Other than the instruments and display monitors, the lab was completely bare, as to avoid contaminating the retina during psychophysics experiments. On the side we had also a small room completely painted in black with a spectroradiometer for the measurements. All lamps were D50, so we did not have to wait to adapt our visual system, and could reset it anytime by staring at a wall.

The announcement of the Open Lab event came with a big surprise: all the other team members would be on sabbatical or vacation that week, so I would have to set up the demo all by myself, including dealing with the crowd.

After some reflection, I concluded this was an impossible task, because all the other demos were very high concept. I decided to instead shoot a video in the lab and then just put in the door to the lab a cart with a big TV and a U-matic tape player. The question now was what experiment could I tape to demonstrate the need for a gray lab?

Chilean flamingoOne Sunday I surveyed the offices of my colleagues working in graphics and imaging, in search of an error possibly due to inaccurate color evaluation. Of course each office had pictures of Utah teapots showing off the occupant's algorithms, but I noticed that images of flamingos were quite common. I was amazed all these flamingos were of a vivid pink, unlike the vermilion I remembered from a zoo visit when I was a child.

So I thought I drive to Marine World/Africa U.S.A., which had just moved from Redwood City (now the site of Oracle) to Vallejo, get a flamingo feather, measure it, and achieve a perfectly matching reproduction on our monitors and printers, showing off the importance of chromatic adaptation and cross-device color reproduction.

My plan was to keep a professional Betacam in my office and just opportunistically record material, so I could make up a story at the end depending on what I was able to gather. When I showed the first drafts to my colleagues, they educated me that when Americans think of flamingos, they do not think of the bird at all, but instead they think of pink plastic lawn flamingos.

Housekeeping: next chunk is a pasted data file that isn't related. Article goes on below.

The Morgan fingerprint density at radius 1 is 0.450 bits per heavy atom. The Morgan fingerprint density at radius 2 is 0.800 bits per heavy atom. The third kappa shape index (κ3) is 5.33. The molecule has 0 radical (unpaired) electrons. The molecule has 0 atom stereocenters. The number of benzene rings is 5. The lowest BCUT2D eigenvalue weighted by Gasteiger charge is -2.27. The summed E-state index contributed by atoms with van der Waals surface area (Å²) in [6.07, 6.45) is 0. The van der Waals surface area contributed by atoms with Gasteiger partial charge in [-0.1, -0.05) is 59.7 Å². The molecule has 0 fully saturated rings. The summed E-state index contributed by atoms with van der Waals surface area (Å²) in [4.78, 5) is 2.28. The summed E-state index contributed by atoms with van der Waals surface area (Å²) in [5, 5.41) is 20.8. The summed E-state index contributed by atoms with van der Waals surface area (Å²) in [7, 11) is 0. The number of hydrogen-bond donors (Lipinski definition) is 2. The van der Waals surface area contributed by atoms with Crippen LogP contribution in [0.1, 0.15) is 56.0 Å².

Well, so much for a naive boy from the Alps. There was not enough time for a different demo, so I stared at my hours of video sequences and made up this movie:

[If there is a problem with the above stream or you have a slow connection, you can download the movie from this link. If you stream from this link, there will be a buffering delay due to the slow connection.]

Unfortunately, the original U-matic cassette is no longer available, and my VHS copy is all gummed up. Unlike U-matic, VHS does not have SMPTE time code and the signal bandwidth is very narrow, so it took me 2 months of conditioning the tape and attempting replays, until I got most of the frames.

I would have loved to have Peter Schnorf's digital video editor having lost video frame protection, because I would just have run the digitization process a few times and the system would assemble the complete video.

I used a semiprofessional VHS player and first split the signal in separate luma and chroma components. I then adjusted each signal to fill its gamut and after analog-to-digital conversion denoised each signal. Since the signal is pretty bad, I did not try to do any enhancements, as they would amplify the defects: I simply transformed the digital video stream into MPEG-4 using Quicktime.

In the VHS device gamut of the YIQ color space, very little of the bandwidth is allocated to the magenta region, therefore the flamingos look terrible in the movie, washed out and like followed by a ghost.

An now a lame flamingo joke: Why do flamingos stand on one leg?

Digital Palette

If they would lift also the other leg, they would fall over.